Evaluation of a WASH intervention demonstrates the potential for improved hygiene practices in Hiri District, Central Province

Suparat Phuanukoonnon, Elias Namosha, Lydia Kua, Peter M. Siba, Andrew R. Greenhill

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Abstract

Water, sanitation and hygiene (WASH) interventions aim to improve health outcomes through provision of safe water supplies and improved sanitation facilities, while also promoting better hygiene practices in communities. Population Services International introduced a WASH intervention project in the Hiri District, Central Province in May 2012. Shortly after its introduction we conducted a survey to determine the uptake of the intervention and gauge its impact. We invited 400 households to participate in the study, which consisted of a questionnaire for the head of the household. A total of 395 questionnaires were completed: 314 from households that had participated in the WASH intervention and 81 that had not (controls). Results demonstrated that improved water sources were not routinely used, with a high dependence on well and surface water. While self-reported handwashing was common, use of soap was not common. Treatment of water inside the house was common in the intervention group (95%), compared to 49% in the non-WASH group. The study indicates that people in the Hiri District are supportive of a WASH intervention, with good uptake of some aspects of the intervention. The sustainability of the intervention remains unknown. Targetted interventions focusing on community priorities might be beneficial in the future.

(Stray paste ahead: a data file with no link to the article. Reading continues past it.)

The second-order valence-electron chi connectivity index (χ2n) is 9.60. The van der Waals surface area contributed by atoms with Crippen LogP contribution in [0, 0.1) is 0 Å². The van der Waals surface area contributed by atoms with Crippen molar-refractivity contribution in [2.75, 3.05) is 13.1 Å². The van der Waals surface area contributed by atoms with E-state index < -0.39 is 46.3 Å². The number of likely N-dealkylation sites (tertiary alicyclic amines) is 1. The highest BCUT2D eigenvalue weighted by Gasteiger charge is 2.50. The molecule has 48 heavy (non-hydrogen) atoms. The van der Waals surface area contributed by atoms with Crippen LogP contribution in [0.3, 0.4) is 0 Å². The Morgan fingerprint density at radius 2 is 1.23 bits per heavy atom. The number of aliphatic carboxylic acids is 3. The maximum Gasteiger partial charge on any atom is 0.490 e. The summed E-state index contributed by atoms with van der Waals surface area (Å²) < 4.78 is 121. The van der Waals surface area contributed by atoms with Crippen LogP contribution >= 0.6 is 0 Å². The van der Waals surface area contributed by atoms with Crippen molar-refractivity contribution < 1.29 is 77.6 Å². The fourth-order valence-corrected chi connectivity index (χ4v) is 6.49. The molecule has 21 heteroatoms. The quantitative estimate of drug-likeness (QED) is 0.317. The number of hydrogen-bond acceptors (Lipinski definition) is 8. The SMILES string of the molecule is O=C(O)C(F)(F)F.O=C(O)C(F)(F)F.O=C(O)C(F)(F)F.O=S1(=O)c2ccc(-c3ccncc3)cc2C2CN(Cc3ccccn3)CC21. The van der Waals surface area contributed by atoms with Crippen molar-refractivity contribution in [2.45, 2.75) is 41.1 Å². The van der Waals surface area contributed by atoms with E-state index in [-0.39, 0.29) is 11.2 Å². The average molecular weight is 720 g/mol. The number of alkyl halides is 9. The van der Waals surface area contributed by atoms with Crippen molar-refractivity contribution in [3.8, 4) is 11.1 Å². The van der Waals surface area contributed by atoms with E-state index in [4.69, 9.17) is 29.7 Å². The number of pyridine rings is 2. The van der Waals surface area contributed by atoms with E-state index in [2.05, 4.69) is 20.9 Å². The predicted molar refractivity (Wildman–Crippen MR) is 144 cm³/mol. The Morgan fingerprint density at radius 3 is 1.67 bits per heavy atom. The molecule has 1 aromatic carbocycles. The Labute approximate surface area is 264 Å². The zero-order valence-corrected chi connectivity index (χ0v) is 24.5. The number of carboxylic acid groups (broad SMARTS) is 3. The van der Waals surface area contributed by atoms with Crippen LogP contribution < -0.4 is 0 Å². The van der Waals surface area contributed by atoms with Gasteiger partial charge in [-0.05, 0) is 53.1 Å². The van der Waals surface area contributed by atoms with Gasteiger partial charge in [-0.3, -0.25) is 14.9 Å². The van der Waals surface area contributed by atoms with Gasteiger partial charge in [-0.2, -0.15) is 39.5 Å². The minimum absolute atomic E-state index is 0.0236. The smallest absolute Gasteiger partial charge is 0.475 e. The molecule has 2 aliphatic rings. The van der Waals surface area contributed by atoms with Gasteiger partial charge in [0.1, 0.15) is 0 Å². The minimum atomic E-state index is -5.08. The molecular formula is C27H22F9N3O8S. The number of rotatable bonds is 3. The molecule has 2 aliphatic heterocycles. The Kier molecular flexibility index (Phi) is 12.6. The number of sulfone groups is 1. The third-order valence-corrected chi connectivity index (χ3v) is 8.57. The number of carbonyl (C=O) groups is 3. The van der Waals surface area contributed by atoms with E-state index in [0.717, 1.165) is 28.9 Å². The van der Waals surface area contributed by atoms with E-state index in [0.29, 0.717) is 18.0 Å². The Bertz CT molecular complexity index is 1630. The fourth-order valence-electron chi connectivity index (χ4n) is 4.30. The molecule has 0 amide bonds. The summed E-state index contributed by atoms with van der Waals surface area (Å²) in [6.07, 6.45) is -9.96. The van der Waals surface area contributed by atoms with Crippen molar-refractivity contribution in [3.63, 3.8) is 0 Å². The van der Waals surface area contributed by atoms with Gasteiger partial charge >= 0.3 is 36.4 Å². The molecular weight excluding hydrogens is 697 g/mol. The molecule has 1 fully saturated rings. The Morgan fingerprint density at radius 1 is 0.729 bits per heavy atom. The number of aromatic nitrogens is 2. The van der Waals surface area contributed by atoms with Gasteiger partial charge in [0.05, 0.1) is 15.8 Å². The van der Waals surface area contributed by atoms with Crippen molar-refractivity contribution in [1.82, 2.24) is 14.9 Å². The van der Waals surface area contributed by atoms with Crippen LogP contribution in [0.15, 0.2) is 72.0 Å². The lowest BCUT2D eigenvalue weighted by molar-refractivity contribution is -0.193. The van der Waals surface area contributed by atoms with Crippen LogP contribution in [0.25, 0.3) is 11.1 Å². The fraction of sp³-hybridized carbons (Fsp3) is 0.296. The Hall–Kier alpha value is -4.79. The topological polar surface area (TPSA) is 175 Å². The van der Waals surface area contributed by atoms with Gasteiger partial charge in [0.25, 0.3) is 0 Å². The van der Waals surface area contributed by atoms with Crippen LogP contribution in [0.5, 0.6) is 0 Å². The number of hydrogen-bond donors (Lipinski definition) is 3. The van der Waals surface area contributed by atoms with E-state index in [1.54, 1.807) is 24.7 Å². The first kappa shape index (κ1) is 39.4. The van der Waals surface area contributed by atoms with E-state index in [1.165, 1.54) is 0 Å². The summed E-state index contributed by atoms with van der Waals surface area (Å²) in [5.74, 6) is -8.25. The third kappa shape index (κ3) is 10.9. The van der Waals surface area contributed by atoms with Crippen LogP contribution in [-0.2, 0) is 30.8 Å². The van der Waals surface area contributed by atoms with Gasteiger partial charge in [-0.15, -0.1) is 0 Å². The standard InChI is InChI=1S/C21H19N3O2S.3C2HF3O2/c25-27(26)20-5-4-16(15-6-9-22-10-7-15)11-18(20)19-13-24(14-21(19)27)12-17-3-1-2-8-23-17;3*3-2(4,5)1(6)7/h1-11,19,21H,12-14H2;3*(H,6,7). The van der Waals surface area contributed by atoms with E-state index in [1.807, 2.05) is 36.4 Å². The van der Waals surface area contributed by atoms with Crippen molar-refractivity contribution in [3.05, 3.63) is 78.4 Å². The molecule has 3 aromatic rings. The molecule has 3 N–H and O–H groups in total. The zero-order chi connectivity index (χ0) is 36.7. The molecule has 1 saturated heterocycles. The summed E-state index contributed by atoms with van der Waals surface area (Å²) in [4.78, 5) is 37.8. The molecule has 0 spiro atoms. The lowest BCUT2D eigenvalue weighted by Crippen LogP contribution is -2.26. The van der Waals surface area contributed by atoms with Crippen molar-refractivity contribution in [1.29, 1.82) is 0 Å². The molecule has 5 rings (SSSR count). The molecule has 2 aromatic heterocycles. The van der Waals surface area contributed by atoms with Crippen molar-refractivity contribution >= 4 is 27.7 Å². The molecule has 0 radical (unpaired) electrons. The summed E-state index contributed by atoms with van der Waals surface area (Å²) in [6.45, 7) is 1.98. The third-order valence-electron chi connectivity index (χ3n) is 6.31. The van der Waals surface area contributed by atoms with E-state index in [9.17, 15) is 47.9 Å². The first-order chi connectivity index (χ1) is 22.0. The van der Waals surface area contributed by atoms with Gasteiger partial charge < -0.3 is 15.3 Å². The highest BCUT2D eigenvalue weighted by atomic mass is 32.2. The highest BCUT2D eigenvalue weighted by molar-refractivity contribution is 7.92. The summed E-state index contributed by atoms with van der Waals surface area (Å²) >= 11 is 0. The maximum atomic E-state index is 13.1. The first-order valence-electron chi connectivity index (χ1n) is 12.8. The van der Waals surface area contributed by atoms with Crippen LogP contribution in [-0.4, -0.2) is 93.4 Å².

Original languageEnglish
Pages (from-to)126-135
Number of pages10
JournalPapua and New Guinea Medical Journal
Volume56
Issue number3-4
Publication statusPublished - 1 Sep 2013
Externally publishedYes

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